I’ve illustrated these commands and the contents of the “temporary” standby database initialization parameter file in Listing 1.5. To give DUPLICATE DATABASE a target for the cloning operation, I’ll start the standby site’s listener, and then I’ll start the standby database instance in NOMOUNT mode using the PFILE I created above:

$> export ORACLE_SID=stdby
$> sqlplus / as sysdba
SQL> startup nomount pfile='/home/oracle/init_stdby.ora';

Cloning the Standby Database Via DUPLICATE DATABASE

It’s finally time to issue the DUPLICATE DATABASE command from within an RMAN session on the primary database server. As I mentioned earlier, the best part of using DUPLICATE DATABASE in Oracle 11g is that I can clone the primary database to the standby site directly across the network. As part of the setup of the standby database, I can also specify values for all required initialization parameters, and DUPLICATE DATABASE will create a new SPFILE on the standby server that captures those values.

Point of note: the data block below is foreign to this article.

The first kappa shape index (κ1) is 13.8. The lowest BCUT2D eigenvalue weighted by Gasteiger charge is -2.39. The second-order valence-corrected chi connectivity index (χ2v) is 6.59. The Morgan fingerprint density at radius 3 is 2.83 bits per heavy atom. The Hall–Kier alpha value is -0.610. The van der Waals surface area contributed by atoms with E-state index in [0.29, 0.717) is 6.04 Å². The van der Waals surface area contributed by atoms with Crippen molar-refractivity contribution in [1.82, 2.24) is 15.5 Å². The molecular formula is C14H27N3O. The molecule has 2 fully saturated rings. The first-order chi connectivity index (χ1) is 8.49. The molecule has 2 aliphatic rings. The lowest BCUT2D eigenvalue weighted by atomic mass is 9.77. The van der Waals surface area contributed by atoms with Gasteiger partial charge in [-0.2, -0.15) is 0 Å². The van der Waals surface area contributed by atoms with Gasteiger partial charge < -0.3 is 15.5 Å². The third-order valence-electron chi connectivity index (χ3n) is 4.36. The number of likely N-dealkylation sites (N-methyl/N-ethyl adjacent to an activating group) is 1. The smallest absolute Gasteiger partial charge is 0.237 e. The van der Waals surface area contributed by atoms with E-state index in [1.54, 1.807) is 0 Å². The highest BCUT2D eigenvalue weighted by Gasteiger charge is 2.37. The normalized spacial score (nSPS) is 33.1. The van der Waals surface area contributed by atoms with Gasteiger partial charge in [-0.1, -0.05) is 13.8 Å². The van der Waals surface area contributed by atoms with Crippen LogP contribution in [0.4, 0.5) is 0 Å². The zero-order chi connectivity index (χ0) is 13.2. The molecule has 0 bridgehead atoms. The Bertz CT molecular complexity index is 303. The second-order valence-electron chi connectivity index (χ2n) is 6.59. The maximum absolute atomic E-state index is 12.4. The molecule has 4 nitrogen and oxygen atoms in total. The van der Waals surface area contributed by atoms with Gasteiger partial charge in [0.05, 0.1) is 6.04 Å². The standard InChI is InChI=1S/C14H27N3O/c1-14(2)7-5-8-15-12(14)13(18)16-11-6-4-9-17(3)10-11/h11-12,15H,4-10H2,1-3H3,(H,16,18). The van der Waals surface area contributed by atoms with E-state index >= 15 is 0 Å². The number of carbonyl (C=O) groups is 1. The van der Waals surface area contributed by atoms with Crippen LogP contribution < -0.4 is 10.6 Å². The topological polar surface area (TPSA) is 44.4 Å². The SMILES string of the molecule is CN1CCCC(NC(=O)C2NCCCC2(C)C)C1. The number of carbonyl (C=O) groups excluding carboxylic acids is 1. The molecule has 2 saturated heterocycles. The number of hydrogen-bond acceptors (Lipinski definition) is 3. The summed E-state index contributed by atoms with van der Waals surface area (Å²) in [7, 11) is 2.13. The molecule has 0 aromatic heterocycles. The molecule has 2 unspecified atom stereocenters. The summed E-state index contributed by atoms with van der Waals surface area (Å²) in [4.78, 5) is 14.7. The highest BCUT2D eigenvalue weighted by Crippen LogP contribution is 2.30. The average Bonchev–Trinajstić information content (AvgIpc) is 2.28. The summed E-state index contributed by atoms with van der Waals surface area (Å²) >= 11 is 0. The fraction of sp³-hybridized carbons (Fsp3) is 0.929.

Listing 1.6 shows the DUPLICATE DATABASE statement I’ll use to clone my primary site’s database to the standby site. Note that I’ve added a few additional parameters that aren’t exact counterparts of the primary database and “tweaked” a few others appropriately:

  • DB_UNIQUE_NAME. I’ve set this value to stdby for the standby database.
  • CONTROL_FILES. I’ve specified just one control file for the standby database; I will multiplex it after cloning is completed.